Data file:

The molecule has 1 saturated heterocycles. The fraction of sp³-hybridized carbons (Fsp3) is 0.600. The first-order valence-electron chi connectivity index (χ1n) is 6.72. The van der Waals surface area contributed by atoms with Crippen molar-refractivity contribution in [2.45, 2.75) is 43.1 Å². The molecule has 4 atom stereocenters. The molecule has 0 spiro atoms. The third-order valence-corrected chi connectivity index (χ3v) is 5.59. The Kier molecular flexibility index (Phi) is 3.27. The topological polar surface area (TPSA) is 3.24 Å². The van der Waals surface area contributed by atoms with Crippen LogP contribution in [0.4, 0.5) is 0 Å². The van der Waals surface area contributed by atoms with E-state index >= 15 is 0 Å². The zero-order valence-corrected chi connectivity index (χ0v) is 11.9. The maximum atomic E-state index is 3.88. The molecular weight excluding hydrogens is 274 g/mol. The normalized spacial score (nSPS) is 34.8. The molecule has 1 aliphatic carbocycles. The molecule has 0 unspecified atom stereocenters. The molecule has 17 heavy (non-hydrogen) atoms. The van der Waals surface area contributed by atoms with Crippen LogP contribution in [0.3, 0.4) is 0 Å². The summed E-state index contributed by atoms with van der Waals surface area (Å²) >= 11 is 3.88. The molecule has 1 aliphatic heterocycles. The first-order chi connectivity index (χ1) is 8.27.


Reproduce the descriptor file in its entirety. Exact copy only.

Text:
The molecule has 1 saturated heterocycles. The fraction of sp³-hybridized carbons (Fsp3) is 0.600. The first-order valence-electron chi connectivity index (χ1n) is 6.72. The van der Waals surface area contributed by atoms with Crippen molar-refractivity contribution in [2.45, 2.75) is 43.1 Å². The molecule has 4 atom stereocenters. The molecule has 0 spiro atoms. The third-order valence-corrected chi connectivity index (χ3v) is 5.59. The Kier molecular flexibility index (Phi) is 3.27. The topological polar surface area (TPSA) is 3.24 Å². The van der Waals surface area contributed by atoms with Crippen LogP contribution in [0.4, 0.5) is 0 Å². The van der Waals surface area contributed by atoms with E-state index >= 15 is 0 Å². The zero-order valence-corrected chi connectivity index (χ0v) is 11.9. The maximum atomic E-state index is 3.88. The molecular weight excluding hydrogens is 274 g/mol. The normalized spacial score (nSPS) is 34.8. The molecule has 1 aliphatic carbocycles. The molecule has 0 unspecified atom stereocenters. The molecule has 17 heavy (non-hydrogen) atoms. The van der Waals surface area contributed by atoms with Crippen LogP contribution in [0.3, 0.4) is 0 Å². The summed E-state index contributed by atoms with van der Waals surface area (Å²) >= 11 is 3.88. The molecule has 1 aliphatic heterocycles. The first-order chi connectivity index (χ1) is 8.27.